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Q

Do I need parental or guardian consent to join the Royal Naval Reserves?

A

Yes, you will require consent if you are under 17-and-a-half years of age.

Q

How long after joining the Royal Naval Reserves could I expect to be called out on mobilised service?

A

If you have no previous military experience you cannot be mobilised until you have reached ‘Trained Strength’. This means you must have completed your initial training and some branch training too. Therefore, you will probably have served at least two years before you are required for active service.  For those that have previous experience, you could be called out almost as soon as you join the RNR.

Q

What kind of job will I be doing in the Royal Naval Reserve?

A

As a New Entrant you will need to get through your initial training before you start training for a specific job.  Near the end of your initial training, you can state your job preferences, but ultimately jobs are assigned according to the current manning requirements. Find out more about roles within the RNR here.Roles-in-RNR

Q

Is there an Equality and Diversity policy for the Royal Naval Reserve?

A

The RNR is part of the wider Naval Service which is fully committed to Equality, Diversity and Inclusion.

Q

What level of commitment will I be required to make to the Royal Naval Reserves?

A

Each year you will be expected to complete your annual training commitment of 24 days. This is usually made up of a 12-day continuous training period and a further 12 days of training made up of weekly training evenings and some weekend training.

Q

What happens to my civilian work when I am mobilised with the Royal Naval Reserves?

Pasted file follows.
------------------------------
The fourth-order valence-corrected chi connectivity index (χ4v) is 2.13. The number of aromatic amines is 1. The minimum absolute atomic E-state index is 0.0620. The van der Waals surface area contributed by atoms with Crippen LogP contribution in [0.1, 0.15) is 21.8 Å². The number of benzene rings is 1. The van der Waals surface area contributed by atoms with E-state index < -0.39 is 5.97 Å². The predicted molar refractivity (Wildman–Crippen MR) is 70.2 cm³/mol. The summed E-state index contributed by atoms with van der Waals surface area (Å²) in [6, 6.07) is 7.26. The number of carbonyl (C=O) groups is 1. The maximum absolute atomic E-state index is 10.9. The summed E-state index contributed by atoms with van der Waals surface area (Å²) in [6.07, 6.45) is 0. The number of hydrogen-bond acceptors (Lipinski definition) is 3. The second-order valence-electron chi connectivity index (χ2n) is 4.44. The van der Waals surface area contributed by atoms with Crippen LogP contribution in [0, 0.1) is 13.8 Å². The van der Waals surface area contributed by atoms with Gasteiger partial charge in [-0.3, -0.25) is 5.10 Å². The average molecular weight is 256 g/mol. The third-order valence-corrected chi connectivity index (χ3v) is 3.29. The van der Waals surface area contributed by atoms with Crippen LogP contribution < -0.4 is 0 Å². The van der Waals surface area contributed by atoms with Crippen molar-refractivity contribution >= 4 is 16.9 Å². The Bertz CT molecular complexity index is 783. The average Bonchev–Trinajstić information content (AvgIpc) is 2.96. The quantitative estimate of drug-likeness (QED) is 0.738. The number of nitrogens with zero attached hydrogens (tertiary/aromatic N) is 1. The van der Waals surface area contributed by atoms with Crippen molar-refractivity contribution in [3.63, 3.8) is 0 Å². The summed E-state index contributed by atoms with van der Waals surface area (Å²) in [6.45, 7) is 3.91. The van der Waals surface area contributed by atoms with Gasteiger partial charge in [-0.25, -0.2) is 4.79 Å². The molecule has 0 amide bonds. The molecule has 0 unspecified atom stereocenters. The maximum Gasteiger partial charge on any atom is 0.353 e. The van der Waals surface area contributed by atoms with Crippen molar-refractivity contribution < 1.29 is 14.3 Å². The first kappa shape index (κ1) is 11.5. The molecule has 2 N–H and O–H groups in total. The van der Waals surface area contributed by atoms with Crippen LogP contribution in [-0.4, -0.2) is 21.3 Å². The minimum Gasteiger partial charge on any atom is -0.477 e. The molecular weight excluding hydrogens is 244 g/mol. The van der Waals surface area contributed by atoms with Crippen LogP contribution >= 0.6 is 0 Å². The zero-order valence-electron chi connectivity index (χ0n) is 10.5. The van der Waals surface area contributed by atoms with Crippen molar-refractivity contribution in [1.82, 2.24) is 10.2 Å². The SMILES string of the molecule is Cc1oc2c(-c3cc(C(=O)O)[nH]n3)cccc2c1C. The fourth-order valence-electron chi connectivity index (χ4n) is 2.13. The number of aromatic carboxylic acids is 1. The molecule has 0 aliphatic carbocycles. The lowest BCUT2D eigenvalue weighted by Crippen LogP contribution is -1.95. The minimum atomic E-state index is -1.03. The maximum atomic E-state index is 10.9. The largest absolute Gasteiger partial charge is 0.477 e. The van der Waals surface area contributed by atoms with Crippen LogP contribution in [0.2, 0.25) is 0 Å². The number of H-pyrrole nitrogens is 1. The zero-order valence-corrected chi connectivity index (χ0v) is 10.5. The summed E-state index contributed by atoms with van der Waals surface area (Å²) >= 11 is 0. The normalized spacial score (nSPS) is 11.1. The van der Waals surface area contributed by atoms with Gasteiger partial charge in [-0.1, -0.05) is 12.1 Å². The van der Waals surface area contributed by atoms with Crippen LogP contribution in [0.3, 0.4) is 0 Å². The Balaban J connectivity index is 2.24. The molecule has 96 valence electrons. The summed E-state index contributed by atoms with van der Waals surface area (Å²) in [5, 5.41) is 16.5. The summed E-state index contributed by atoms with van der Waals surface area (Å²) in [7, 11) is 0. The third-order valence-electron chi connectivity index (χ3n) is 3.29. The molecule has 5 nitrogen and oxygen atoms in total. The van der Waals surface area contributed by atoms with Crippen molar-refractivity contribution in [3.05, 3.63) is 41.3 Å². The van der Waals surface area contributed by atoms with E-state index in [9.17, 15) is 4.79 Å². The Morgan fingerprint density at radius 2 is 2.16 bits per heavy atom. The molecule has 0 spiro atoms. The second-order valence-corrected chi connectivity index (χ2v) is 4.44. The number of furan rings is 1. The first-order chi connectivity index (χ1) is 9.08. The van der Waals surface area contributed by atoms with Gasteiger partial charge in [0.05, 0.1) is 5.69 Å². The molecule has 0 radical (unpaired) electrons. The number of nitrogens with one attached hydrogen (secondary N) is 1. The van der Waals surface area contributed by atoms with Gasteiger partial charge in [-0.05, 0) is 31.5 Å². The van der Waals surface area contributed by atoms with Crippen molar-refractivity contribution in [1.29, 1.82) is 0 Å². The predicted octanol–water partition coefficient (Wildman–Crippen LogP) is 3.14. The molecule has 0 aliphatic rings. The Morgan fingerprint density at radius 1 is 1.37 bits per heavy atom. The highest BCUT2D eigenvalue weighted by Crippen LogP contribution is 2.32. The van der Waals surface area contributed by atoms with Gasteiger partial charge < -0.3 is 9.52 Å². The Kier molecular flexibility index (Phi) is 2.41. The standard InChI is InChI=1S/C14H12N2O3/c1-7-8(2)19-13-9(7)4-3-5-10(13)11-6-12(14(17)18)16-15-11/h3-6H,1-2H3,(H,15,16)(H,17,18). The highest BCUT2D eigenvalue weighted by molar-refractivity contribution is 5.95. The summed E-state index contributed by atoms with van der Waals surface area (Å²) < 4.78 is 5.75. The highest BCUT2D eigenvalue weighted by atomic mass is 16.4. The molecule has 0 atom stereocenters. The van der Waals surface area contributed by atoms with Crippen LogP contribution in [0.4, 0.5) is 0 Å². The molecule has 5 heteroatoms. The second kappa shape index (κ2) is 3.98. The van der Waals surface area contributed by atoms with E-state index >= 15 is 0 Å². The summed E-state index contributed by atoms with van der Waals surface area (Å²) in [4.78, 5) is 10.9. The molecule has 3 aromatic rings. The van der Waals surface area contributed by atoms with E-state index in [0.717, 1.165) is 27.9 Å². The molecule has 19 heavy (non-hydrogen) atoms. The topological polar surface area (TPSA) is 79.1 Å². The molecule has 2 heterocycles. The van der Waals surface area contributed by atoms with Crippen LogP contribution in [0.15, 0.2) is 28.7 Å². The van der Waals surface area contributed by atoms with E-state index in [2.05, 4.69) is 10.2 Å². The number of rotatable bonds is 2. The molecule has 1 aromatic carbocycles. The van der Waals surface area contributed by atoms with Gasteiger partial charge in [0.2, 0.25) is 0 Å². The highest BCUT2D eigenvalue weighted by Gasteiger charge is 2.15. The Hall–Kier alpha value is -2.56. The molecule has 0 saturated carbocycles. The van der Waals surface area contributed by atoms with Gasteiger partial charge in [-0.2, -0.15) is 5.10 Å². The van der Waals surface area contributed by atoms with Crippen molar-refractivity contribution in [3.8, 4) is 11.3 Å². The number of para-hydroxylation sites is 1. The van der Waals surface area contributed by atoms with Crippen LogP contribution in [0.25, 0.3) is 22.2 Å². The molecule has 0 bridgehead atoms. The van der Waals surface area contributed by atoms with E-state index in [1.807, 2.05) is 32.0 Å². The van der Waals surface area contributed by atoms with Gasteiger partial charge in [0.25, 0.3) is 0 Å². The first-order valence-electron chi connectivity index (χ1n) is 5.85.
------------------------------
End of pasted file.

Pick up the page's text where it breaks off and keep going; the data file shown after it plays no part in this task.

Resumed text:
A

Your job is protected during your mobilised service.

Q

How long is a tour of mobilised service with the Royal Naval Reserves?

A

A tour of duty is usually 6 months, supplemented with some pre-deployment training. On completion, you will be entitled to paid Post Operational Leave.

Q

What happens if I am unable to attend every weekly Royal Navy Reserves training evening at my unit?

A

Some absences from weekly training are understood and accepted, providing you have made the unit aware beforehand.  Being a Reservist is a big commitment so before applying to join you must ask yourself if you will be able to make the time, on a regular basis.

Q

Do I have to tell my employer that I am joining the Royal Naval Reserve?

A

Yes, you are required to inform your employer that you’ve joined the RNR. Likewise, if you move to a new civilian job you will be required to notify your new employer. Find out more about the effect on your civilian job.

Q

Is there an opportunity to see if I like the Royal Navy Reserves before I apply?

A

Yes. Where possible, your local RNR unit will encourage you to visit. You  may even be able to attend simple training sessions too. There are also opportunities to attend showcase weekends where you will be given the chance to take part in various activities.

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